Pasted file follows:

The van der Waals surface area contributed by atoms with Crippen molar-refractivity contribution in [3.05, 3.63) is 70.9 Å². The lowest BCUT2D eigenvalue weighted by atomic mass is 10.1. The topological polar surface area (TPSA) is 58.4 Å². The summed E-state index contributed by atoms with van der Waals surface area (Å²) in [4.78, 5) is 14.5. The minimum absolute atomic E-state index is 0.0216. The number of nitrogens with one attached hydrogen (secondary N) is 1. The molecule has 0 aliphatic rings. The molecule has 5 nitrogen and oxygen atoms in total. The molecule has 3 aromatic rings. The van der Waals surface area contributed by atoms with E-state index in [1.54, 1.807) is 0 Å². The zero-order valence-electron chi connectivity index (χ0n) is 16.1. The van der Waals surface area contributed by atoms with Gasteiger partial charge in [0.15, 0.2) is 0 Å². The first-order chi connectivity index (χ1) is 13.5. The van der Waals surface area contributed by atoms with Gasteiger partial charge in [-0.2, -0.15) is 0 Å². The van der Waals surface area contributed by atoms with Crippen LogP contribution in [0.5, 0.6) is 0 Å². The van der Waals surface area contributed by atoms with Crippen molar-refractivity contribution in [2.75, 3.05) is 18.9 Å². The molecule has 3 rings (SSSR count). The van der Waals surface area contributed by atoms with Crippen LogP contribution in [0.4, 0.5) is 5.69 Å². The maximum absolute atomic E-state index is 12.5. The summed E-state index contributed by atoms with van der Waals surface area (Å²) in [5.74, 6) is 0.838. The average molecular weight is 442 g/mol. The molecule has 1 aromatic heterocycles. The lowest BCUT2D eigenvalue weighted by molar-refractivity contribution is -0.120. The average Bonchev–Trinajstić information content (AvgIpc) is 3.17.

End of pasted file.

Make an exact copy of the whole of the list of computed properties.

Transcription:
The van der Waals surface area contributed by atoms with Crippen molar-refractivity contribution in [3.05, 3.63) is 70.9 Å². The lowest BCUT2D eigenvalue weighted by atomic mass is 10.1. The topological polar surface area (TPSA) is 58.4 Å². The summed E-state index contributed by atoms with van der Waals surface area (Å²) in [4.78, 5) is 14.5. The minimum absolute atomic E-state index is 0.0216. The number of nitrogens with one attached hydrogen (secondary N) is 1. The molecule has 0 aliphatic rings. The molecule has 5 nitrogen and oxygen atoms in total. The molecule has 3 aromatic rings. The van der Waals surface area contributed by atoms with E-state index in [1.54, 1.807) is 0 Å². The zero-order valence-electron chi connectivity index (χ0n) is 16.1. The van der Waals surface area contributed by atoms with Gasteiger partial charge in [0.15, 0.2) is 0 Å². The first-order chi connectivity index (χ1) is 13.5. The van der Waals surface area contributed by atoms with Gasteiger partial charge in [-0.2, -0.15) is 0 Å². The van der Waals surface area contributed by atoms with Crippen LogP contribution in [0.5, 0.6) is 0 Å². The van der Waals surface area contributed by atoms with Crippen molar-refractivity contribution in [2.75, 3.05) is 18.9 Å². The molecule has 3 rings (SSSR count). The van der Waals surface area contributed by atoms with Crippen LogP contribution in [0.4, 0.5) is 5.69 Å². The maximum absolute atomic E-state index is 12.5. The summed E-state index contributed by atoms with van der Waals surface area (Å²) in [5.74, 6) is 0.838. The average molecular weight is 442 g/mol. The molecule has 1 aromatic heterocycles. The lowest BCUT2D eigenvalue weighted by molar-refractivity contribution is -0.120. The average Bonchev–Trinajstić information content (AvgIpc) is 3.17.